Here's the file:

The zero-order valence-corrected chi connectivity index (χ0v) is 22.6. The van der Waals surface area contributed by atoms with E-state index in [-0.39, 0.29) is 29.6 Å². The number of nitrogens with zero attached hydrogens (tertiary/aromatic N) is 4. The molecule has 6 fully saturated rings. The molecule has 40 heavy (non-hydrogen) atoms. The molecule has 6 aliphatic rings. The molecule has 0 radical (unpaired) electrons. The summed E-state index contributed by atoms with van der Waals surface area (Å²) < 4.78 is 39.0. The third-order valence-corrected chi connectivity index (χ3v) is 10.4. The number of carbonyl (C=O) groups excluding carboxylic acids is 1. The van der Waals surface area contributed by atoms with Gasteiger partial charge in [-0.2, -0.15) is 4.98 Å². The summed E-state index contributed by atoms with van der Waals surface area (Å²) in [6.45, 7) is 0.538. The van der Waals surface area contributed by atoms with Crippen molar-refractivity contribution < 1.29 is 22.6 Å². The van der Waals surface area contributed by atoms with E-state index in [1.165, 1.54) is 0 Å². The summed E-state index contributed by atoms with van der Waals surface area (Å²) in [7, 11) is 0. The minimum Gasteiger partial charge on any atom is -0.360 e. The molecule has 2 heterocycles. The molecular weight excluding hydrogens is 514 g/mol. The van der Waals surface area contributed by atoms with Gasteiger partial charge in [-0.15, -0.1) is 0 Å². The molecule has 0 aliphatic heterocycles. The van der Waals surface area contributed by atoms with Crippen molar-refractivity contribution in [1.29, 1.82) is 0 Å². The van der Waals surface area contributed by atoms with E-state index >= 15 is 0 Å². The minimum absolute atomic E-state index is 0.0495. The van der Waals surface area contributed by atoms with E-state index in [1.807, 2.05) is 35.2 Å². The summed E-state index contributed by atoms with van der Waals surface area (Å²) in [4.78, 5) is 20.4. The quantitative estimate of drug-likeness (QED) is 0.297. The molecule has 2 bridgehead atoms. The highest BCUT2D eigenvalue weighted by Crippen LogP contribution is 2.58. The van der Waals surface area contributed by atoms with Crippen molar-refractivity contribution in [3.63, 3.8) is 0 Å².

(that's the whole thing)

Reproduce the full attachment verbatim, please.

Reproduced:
The zero-order valence-corrected chi connectivity index (χ0v) is 22.6. The van der Waals surface area contributed by atoms with E-state index in [-0.39, 0.29) is 29.6 Å². The number of nitrogens with zero attached hydrogens (tertiary/aromatic N) is 4. The molecule has 6 fully saturated rings. The molecule has 40 heavy (non-hydrogen) atoms. The molecule has 6 aliphatic rings. The molecule has 0 radical (unpaired) electrons. The summed E-state index contributed by atoms with van der Waals surface area (Å²) < 4.78 is 39.0. The third-order valence-corrected chi connectivity index (χ3v) is 10.4. The number of carbonyl (C=O) groups excluding carboxylic acids is 1. The van der Waals surface area contributed by atoms with Gasteiger partial charge in [-0.2, -0.15) is 4.98 Å². The summed E-state index contributed by atoms with van der Waals surface area (Å²) in [6.45, 7) is 0.538. The van der Waals surface area contributed by atoms with Crippen molar-refractivity contribution < 1.29 is 22.6 Å². The van der Waals surface area contributed by atoms with E-state index in [1.165, 1.54) is 0 Å². The summed E-state index contributed by atoms with van der Waals surface area (Å²) in [7, 11) is 0. The minimum Gasteiger partial charge on any atom is -0.360 e. The molecule has 2 heterocycles. The molecular weight excluding hydrogens is 514 g/mol. The van der Waals surface area contributed by atoms with Gasteiger partial charge in [-0.15, -0.1) is 0 Å². The molecule has 0 aliphatic heterocycles. The van der Waals surface area contributed by atoms with Crippen molar-refractivity contribution in [1.29, 1.82) is 0 Å². The van der Waals surface area contributed by atoms with E-state index >= 15 is 0 Å². The minimum absolute atomic E-state index is 0.0495. The van der Waals surface area contributed by atoms with E-state index in [1.807, 2.05) is 35.2 Å². The summed E-state index contributed by atoms with van der Waals surface area (Å²) in [4.78, 5) is 20.4. The quantitative estimate of drug-likeness (QED) is 0.297. The molecule has 2 bridgehead atoms. The highest BCUT2D eigenvalue weighted by Crippen LogP contribution is 2.58. The van der Waals surface area contributed by atoms with Crippen molar-refractivity contribution in [3.63, 3.8) is 0 Å².